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Argentina’s two presidential candidates presented starkly different visions for the struggling South American nation during a combative final debate that could prove decisive before a run-off election next Sunday.

Peronist economy minister Sergio Massa pledged to form a national unity government and build bridges to tackle Argentina’s high levels of poverty and inflation rate, which has hit 138 per cent, while libertarian outsider Javier Milei focused on attacking his rival’s performance in office and reiterated his promise to abolish the central bank as “the origin of inflation”.

With polls showing the candidates almost neck-and-neck, the televised debate offered a final chance to swing voters before an election that will decide whether the nationalist, state-centric Peronists remain in power or give way to a populist outsider with virtually no political or administrative experience who has pledged to adopt the US dollar as Argentina’s currency.

Milei, an economist and television pundit who won elected office less than two years ago, said he knew how to make an economy grow and create jobs and denied that he would slash pensions and push state workers out of their jobs as he cut spending.

“A different Argentina is impossible with the same people as always,” he said, repeating his campaign attacks on the country’s political class. “We have come to offer you the model of freedom. We want you to have a ray of hope.”

While Milei frequently went on the offensive and at times appeared nervous and uncomfortable, Massa opted for a more measured stance, emphasising his long political career and stressing his desire to build consensus and respect different points of view.

“I’m going to give you some advice: don’t get aggressive because what people expect is answers,” Massa told his opponent in the opening section of the debate, stressing that he would retain social safety nets, protect pensions and ensure education and health remained publicly funded.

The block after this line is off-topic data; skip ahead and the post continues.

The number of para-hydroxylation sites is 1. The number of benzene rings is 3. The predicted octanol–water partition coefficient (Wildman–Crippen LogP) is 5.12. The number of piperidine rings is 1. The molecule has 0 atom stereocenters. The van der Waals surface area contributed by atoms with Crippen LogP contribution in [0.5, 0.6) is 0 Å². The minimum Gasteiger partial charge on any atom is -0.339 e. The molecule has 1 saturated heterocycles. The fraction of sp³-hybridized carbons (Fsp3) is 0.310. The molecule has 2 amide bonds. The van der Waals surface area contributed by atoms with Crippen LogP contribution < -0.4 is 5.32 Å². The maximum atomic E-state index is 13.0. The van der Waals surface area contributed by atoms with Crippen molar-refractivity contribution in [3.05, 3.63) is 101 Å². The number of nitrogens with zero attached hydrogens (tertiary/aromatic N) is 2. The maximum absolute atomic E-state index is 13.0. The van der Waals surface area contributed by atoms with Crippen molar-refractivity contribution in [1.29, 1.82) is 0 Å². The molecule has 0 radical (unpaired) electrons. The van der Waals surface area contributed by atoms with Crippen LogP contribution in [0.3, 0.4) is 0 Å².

Massa also sought to associate Milei with the unpopular centre-right presidency of Mauricio Macri from 2015 to 2019, suggesting that Milei’s programme was similar, and reminded the audience that Milei had worked for more than a decade for one of the country’s most powerful business people, billionaire airport operator Eduardo Eurnekian.

Milei was unsparing in his response. “With you as economy minister, you destroyed our incomes,” he told Massa. “I am going to end the central bank, which is the . . . way in which you rob us. In fact, the delinquent government in which you participate is robbing us of $90bn. Whose life do you want to carry on screwing up?”

Milei sent shockwaves through Argentine politics by placing first in August’s nationwide primaries with an upstart campaign that pledged to take a chainsaw to the state. But Massa edged past him in last month’s first-round election, although not by a strong enough of a margin to win the presidency outright.

Patricia Bullrich, the mainstream centre-right candidate who was eliminated last month, and Macri have both backed Milei. But Massa taunted Milei that neither of his two newfound political allies turned up to support him at the debate, which was held at the University of Buenos Aires.

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